If there is an emergency and lives may be at risk

  • Call 000 as the first option if mobile reception is available, or
  • Radio VHF channel 16 or VHF channel 80 to speak to ACRM and/or other boat users.

If it is not an emergency but you still need assistance to get back to shore:

  • Water Police: for general assistance call 131 444
  • Marine Rescue Busselton: 0407 755 715
  • Call ACRM on your radio on VHF channel 16 or VHF channel 80
If you cannot contact the above:
  • Use your radio on VHF channel 16 or 80 to ask for assistance from other boat users, or
  • Use your flares to alert other nearby boats.

What happens in an Emergency?

After Marine Rescue Busselton is informed there is an emergency and/or assistance is required:

  • The rostered duty skipper will contact all rostered crew members;
  • Crew members will assemble at either Marine House or at the Pt Geographe marina depending on what rescue vessel is to be used;
  • The rescue vessel will be readied to be put to sea and required pre-departure checks undertaken;
  • The rescue vessel will be launched;
  • The rescue vessel will contact the Control Room by marine radio and inform them of crew details and various other safety related details;
  • The rescue vessel will request from the Control Room any updated details of the emergency including the location - and set a heading for the skipper to follow;
  • The rescue vessel will attempt to contact the boat that needs assistance and if this is achieved keep in contact with that boat until face-to-face contact is made. Preferably this would be by marine radio, but it can also be by mobile phone;
  • The rescue vessel will keep in contact with the Control Room and keep them informed of any developments and vice versa;
  • The skipper of the rescue vessel will determine how the assistance will take place once the boat has been reached and the issue assessed;
  • The skipper is required to complete some paperwork about the rescue once all are back ashore. This may need input from the persons on the boat that has been assisted.

During this time, the Control Tower personnel will (if necessary) also be liaising with other emergency departments such as the Water Police or other vessels depending on the type, size, or scale of the emergency.


What to do when waiting for assistance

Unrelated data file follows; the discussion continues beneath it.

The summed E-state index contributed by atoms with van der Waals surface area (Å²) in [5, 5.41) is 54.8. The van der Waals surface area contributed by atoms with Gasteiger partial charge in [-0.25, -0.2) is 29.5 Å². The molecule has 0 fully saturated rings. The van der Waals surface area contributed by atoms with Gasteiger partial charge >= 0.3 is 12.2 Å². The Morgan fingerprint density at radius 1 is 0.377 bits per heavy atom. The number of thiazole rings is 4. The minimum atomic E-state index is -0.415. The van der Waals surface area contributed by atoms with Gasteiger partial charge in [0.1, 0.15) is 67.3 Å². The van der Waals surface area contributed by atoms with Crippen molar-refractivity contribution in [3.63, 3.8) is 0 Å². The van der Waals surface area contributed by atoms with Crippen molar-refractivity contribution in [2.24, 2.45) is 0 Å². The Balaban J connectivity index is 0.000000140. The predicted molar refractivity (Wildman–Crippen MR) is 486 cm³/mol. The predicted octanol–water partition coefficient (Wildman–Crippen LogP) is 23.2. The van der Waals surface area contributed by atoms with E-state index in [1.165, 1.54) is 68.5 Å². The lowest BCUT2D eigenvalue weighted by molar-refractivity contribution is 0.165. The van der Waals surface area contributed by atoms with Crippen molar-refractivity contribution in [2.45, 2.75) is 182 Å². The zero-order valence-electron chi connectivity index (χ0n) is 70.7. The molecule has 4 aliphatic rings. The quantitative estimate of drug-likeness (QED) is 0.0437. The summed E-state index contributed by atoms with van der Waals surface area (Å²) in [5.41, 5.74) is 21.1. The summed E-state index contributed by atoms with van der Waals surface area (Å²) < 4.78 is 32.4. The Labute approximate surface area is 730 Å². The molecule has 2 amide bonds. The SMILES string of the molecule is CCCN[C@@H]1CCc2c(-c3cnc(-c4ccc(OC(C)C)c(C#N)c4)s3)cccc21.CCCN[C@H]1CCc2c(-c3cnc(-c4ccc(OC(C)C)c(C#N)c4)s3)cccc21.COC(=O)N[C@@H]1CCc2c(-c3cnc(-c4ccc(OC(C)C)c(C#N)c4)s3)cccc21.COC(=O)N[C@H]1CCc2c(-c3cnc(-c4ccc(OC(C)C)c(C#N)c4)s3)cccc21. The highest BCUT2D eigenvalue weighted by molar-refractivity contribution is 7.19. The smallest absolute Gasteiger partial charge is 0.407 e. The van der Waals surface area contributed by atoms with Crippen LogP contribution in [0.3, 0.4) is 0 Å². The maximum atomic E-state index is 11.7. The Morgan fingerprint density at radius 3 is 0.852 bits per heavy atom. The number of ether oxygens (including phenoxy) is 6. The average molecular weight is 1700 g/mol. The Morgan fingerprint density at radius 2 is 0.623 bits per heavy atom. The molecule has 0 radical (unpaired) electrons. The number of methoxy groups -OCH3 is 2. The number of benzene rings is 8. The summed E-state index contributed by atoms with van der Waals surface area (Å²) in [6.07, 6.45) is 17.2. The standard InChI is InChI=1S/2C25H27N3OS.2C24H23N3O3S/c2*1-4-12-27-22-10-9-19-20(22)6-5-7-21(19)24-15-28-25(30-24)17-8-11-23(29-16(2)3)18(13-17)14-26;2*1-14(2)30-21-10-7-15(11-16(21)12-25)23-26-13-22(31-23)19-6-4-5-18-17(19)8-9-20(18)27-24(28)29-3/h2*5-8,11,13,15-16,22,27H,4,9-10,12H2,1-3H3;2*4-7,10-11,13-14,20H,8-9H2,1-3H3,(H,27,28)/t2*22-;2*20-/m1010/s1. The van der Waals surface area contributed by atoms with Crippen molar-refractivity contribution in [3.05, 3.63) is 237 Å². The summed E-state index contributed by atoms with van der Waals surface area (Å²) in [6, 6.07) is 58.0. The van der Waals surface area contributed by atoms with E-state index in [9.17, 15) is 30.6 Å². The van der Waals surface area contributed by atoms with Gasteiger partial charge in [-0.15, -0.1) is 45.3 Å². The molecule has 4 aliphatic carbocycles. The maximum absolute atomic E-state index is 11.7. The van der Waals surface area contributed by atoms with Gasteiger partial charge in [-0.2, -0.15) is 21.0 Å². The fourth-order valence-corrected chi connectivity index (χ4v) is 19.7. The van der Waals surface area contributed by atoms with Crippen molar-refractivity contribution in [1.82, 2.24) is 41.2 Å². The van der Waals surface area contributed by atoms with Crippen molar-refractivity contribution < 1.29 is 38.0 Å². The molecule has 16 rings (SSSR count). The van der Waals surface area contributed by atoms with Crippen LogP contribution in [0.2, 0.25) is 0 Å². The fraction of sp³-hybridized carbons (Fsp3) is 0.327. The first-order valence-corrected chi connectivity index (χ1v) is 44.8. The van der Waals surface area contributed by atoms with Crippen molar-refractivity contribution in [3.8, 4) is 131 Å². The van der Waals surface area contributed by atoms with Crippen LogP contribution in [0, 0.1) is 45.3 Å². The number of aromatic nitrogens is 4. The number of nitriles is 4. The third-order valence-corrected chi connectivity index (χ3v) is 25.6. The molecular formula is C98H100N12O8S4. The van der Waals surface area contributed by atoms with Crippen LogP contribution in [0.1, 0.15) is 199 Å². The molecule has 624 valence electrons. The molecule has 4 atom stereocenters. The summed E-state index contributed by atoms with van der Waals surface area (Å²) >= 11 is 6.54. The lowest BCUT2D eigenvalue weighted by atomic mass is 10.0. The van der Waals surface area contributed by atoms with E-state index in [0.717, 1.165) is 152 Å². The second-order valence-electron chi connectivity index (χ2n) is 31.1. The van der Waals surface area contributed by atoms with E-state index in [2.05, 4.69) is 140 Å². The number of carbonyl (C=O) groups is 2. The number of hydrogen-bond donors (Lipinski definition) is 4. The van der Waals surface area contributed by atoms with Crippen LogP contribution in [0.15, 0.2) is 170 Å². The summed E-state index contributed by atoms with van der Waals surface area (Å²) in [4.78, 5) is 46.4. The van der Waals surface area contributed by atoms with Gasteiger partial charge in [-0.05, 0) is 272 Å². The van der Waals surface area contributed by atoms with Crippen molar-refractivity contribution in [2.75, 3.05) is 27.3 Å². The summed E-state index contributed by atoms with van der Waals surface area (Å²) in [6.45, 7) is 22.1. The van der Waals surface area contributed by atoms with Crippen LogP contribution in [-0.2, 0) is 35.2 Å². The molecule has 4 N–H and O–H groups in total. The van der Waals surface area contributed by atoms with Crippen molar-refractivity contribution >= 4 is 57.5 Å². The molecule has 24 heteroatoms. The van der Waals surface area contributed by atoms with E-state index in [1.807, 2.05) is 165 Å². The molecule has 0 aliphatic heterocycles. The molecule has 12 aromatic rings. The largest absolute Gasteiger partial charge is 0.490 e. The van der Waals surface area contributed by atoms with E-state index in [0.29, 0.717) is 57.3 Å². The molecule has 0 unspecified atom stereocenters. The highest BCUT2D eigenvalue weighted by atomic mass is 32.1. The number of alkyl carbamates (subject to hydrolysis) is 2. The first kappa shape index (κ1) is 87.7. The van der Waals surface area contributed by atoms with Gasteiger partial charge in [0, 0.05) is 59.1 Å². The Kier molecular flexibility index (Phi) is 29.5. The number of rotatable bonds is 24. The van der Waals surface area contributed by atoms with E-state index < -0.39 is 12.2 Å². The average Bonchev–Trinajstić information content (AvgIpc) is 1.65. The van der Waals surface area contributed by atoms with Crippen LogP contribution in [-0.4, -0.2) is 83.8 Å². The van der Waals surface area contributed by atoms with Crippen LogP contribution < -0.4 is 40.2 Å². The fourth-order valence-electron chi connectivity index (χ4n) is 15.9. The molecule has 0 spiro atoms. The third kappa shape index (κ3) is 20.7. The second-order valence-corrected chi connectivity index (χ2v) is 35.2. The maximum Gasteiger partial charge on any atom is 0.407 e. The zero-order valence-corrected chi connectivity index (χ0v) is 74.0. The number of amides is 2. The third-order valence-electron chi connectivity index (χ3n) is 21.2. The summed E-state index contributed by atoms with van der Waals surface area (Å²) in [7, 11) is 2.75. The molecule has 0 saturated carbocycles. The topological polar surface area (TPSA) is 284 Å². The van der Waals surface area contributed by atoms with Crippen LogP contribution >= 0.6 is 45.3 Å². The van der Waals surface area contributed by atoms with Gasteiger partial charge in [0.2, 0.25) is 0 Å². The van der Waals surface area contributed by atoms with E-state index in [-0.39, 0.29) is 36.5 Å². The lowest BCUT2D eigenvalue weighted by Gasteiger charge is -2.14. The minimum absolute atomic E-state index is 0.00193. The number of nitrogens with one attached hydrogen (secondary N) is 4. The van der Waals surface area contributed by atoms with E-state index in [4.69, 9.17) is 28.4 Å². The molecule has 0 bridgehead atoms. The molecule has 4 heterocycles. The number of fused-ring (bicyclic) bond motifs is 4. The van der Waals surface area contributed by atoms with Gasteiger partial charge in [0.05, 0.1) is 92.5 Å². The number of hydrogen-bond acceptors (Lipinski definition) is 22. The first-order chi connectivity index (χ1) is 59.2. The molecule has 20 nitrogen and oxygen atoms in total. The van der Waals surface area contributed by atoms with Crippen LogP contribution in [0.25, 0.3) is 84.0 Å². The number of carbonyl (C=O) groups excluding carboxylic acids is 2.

If you have an emergency the skipper of the boat to be rescued/assisted MUST carry out the following:

  • Ensure everyone puts on their life jackets.
  • Collect your EPIRB and flares and keep close to you.
  • Deploy your anchor if the water depth allows it.
  • Keep your radio on VHF channel 16 and monitor it.
  • Determine your position (if you are able) and inform the emergency personnel.
  • Organise a light but strong rope and have it available to enable you to lash everyone together if you have to get into the water.
  • Have a discussion with all on board and inform them of what each must do in the event you may need to get into the water. This will include who will give the instruction, how you all should do it, what you will take (including all other floatable devices such as eskies etc), and from what side of the boat. Keeping together is important.
  • Ensure all fishing lines and other items that may tangle with your prop or the rescue vessel’s prop are brought into your boat.

Being towed

The most common rescue requires a boat to be towed to shore because of engine or battery issues.

The general approach for towing is for a snap clip to be attached to the bow ring – where the trailer winch line attaches to the boat to be towed. This will be done by the rescue vessel crew.

The tow line on the snap clip will be attached to the rescue vessel and an appropriate length of tow line let out according to the sea conditions.

The boat will be towed to the departure point or depending on conditions – the safest anchorage.  The boat may be 'rafted' up against the side of the vessel to allow safe manoeuvering to the jetty or ramp.